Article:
In some instances, politicians/elected officials are sort of like whitetail deer. When a threat to the herd appears on the horizon, they flash a warning sign and bound for safety. It’s instinct. They stick together. Safety first.
So it wasn’t surprising Wednesday when a legislative subcommittee shot down a bill that would have given voters the power to remove local government officials through recall. The Gazette/Lee’s James Lynch reports that the bill fell after lawmakers heard from groups representing local government officials. Stunning.
…bad policy decisions shouldn’t be enough to get local elected officials thrown out of office between scheduled elections, representatives of the Iowa State Association of Counties, its county supervisor association and the League of Cities said.
They said voters can remove elected official at elections and allowing recall would lead to more elections at a significant cost to taxpayers.
Yes, of course. We don’t want to give taxpayers more power because we care about them so much.
Elsewhere in the Capitol, lawmakers are reviving pieces of a bill killed last year by the same groups representing local governments. Rod Boshsart reports that lawmakers are taking another stab at toughening the state’s open meetings/open records laws. Last year, legislators delivered a last-minute punt to a bill that would have set up a new enforcement arm to handle citizen complaints. Local government groups lobbied hard against the bill, arguing that transparency is just so hard.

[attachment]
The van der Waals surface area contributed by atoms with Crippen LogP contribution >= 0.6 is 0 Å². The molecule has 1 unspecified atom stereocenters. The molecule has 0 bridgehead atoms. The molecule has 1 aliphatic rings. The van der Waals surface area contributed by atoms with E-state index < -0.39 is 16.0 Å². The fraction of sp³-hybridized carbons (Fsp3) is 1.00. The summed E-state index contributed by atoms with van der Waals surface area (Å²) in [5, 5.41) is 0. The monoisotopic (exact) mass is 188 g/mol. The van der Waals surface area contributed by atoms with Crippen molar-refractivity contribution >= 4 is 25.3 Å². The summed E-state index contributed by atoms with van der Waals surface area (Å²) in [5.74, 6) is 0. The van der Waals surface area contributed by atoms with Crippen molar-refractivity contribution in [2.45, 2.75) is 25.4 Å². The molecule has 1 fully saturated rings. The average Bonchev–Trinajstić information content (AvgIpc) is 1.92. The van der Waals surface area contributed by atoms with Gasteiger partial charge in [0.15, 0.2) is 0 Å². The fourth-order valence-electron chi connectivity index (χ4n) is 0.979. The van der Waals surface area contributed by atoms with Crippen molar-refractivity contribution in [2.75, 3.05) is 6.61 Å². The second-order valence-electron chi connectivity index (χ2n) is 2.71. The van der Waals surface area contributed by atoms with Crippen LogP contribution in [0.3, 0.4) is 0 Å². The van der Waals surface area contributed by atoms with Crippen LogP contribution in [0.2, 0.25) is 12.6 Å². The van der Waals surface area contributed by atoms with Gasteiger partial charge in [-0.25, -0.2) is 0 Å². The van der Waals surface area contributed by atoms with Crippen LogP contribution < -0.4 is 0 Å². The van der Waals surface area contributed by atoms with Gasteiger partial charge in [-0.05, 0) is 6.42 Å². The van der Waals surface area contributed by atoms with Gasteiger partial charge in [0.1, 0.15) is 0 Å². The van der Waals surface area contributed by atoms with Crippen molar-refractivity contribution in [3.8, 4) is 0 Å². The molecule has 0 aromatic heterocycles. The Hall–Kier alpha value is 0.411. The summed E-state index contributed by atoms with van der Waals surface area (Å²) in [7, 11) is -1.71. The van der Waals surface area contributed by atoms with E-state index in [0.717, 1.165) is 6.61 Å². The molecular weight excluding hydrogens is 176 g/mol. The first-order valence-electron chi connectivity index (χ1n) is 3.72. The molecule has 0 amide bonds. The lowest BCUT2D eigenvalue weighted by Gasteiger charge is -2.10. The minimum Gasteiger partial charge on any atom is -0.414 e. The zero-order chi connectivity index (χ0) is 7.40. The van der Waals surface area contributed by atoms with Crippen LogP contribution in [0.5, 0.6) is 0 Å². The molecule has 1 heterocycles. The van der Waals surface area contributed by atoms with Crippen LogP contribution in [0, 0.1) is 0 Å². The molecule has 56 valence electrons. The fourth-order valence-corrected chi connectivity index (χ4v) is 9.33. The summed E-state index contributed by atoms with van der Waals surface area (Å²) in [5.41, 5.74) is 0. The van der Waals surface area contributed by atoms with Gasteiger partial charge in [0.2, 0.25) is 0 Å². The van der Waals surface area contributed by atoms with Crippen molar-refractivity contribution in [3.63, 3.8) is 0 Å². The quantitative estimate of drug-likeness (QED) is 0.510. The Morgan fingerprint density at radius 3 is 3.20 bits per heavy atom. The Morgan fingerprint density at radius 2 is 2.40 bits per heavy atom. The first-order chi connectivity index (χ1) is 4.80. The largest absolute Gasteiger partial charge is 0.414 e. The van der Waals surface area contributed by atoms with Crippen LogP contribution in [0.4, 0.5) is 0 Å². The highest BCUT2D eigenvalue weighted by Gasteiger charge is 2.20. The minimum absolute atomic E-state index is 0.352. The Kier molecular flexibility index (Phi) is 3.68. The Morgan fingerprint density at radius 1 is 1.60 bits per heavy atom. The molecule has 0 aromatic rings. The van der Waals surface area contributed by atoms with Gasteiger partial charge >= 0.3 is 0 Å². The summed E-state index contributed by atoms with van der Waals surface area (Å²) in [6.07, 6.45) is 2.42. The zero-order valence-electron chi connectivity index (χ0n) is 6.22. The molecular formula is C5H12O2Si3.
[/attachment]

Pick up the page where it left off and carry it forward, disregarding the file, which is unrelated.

Well, you can forget about the enforcement panel. Instead, we might get an “advisory panel” that would be dominated by, you guessed it, government officials. Swell.
The bill is probably worth salvaging as an incremental step. It toughens definitions of open meetings and strikes at “walking quorums” where small groups of officials huddle in an attempt to skirt the law. But you have to wonder why local governments are so adamant that these laws aren’t rigorously enforced.
Actually, it’s no secret. It’s the same as recall. They want to do whatever they want and not get in trouble. Same with my three-year-old. But you can’t take away a county supervisor’s binky.
At least they’re not going to raise the beer tax. Several other states are, Iowa isn’t, according to The Gazette.
And just when you thought the Atalissa bunkhouse story couldn’t get any more troubling, The Des Moines Register’s Clark Kaufman reports that mentally retarded plant workers “allegedly had sex with or were physically abused by their caretakers, company officials have told state investigators.”
Dru Neubauer, employed by Henry’s Turkey Service as one of the primary caregivers at the 106-year-old bunkhouse where the men lived, told The Des Moines Register on Wednesday that in 2005, the company fired a female caretaker after one of the bunkhouse residents alleged he was paying the woman for sex.
Unbelieveable. What will they dig up next?